I had no idea what to do, so I just started driving down the road, hoping the church was just further down or something.
I drove about two miles, with nary a sign of a church, before I decided to drive down the other way. I was coming back up on the road I had been turning on to go around to the other side of the interstate, and I knew it was pointless to drive back down that way again. The wedding was to have started at 5:30. By this point it was 5:47. Finally, I pulled into a gas station and started crying. Naturally, I was wearing lots of eye makeup. I usually wear none, and if I do, it’s usually only eyeliner. But I had even put on mascara for this very special occasion, and I knew I needed to get myself together if I didn’t want to show up as a raccoon.
I just kept trying my internet, and then FINALLY it started working. I went to the church’s website, and as I should’ve done from the very beginning, pulled up my GPS from the map they provided on their website. I tried to put it into my navigation, but apparently I had not been punished by the geography gods enough, because my GPS satellites chose that moment to stop working. My phone had no idea where I was, and so it could not navigate me to the church, even though it now knew where the church was.
I sat there and just kept reputting it in, over and over. Finally, I restarted my phone, and sat waiting. After a couple more minutes, my GPS found the satellites, and provided me with the route– I was 0.7 miles from my destination. If I had only gone past the street I had been turning on over and over again to go back up the other side of the interstate, I would’ve found the church. I had been within two or three miles of the church the entire 40ish minutes I had been driving in circles. The gas station I had been sitting at for fifteen minutes was literally two minutes away from the church. I could only stare at my phone in utter defeat.
I pulled up to the church at 6:10. There were still cars everywhere, but I had little hope. I decided to go in and see if I could find one of my friends. There was a reception that was in downtown Oklahoma City, about fifteen minutes away. But I had no idea if I should go to it yet or what anyone was doing. I walked in, and there were people standing all around. They all gave me strange looks as I hesitantly wandered around, looking for anyone I knew. I found the chapel, and saw my two friends sitting in the pews watching as D’Erin took wedding pictures. I stumbled up the aisle toward them, sat down, and told them the whole story. Naturally they told me one of my other friends had been there, and I could have callled her.
I mean, of course.
I waited until all pictures were done with the bridal party and they kicked everyone out so they could do pictures with just the bride and groom. I drove to the reception, which was at the Oklahoma Museum of Art– somewhere I had actually been. I arrived, and everything was absolutely lovely. I didn’t have the heart to tell D’Erin when I saw her that I had missed her wedding, but it’s something I’ll regret for the rest of my life. (PS D’Erin if you’re reading this… yeeeah, I missed your wedding. You do not know how sorry I am.)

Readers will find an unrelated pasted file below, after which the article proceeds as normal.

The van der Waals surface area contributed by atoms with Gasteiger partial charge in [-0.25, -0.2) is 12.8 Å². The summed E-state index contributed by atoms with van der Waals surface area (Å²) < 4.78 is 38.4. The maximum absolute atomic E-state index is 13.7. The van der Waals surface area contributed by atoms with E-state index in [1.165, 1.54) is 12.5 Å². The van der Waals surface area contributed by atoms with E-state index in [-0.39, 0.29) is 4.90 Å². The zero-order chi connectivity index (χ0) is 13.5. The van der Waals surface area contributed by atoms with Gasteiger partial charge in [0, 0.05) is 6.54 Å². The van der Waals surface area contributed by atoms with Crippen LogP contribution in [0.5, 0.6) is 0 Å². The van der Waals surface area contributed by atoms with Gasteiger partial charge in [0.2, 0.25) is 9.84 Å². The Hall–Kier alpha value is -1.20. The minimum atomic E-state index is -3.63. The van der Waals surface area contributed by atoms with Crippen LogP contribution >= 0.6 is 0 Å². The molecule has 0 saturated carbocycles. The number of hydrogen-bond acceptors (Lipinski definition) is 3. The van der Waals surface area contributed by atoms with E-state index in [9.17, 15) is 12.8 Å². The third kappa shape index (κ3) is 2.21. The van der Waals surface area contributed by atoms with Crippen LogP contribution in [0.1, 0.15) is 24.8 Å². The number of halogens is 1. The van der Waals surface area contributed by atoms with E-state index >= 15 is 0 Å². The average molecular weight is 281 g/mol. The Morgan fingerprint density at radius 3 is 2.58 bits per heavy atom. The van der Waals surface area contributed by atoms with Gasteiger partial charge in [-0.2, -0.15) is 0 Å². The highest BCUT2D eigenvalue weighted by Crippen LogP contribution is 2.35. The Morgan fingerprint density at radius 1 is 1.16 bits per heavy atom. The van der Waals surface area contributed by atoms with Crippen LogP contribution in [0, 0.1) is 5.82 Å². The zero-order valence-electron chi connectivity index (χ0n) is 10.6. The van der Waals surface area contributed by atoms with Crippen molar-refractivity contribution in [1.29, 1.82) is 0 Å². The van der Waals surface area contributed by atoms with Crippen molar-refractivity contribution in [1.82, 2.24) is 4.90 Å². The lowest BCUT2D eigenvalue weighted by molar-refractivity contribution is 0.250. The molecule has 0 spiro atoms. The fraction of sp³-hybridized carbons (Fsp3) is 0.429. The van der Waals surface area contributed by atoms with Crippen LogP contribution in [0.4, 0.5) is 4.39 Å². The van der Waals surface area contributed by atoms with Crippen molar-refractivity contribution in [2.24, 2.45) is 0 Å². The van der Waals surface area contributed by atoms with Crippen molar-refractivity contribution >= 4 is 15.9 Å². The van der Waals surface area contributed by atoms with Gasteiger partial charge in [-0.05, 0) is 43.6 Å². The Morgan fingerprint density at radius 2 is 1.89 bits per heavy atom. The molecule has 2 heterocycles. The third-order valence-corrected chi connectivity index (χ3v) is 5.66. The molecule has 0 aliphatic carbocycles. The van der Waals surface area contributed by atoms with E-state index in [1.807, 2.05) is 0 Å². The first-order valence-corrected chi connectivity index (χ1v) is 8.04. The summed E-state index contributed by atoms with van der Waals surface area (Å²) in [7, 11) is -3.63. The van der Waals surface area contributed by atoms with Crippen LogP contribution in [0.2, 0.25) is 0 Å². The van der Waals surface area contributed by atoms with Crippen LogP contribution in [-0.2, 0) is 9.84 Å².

2014, 1,908,3753,508,035,938,517,394. Sara, -58.
This seemed to be a confirmation of every fear I had that if I tried to declare that 2014 was going to be a good year, it was going to turn around and kick me to ground. But here’s the thing with all that thinking about what I want– it doesn’t go away. In 2013, bad things still happened to me, even when I tried to avoid them. And at least if I make resolutions in 2014, I can resolve to make sure that good things happen to me as well. I feel like, as I always do at the end of the year, I am amazed by how much more it seems like I learned, how much I have changed and my life has changed. I feel like I’ve finally matured, and gained some hard-earned wisdom. I know what I want now, and while I may not have a clue what else might be in store for me in 2014, there’s nothing wrong with going after what I do want to happen. And so, I have made a short list of resolutions I will be working towards this year.
Sara’s New Year’s Resolutions for 2014
1. Finish my novel.
2. Get a job.
3. Move out with my sister.
4. Get a tattoo.
5. Go on a date (maybe).
6. Not miss any other weddings I am invited to.
Some of these will be hard, some I’ll have no control over, and some will be entirely up to me. But it’s really exciting to picture myself at this time next year, looking back on these– because who knows what I might have accomplished?
And in the meantime, my house is looking pretty magical with all that gold glitter…. it makes it seem like the possibilities are endless.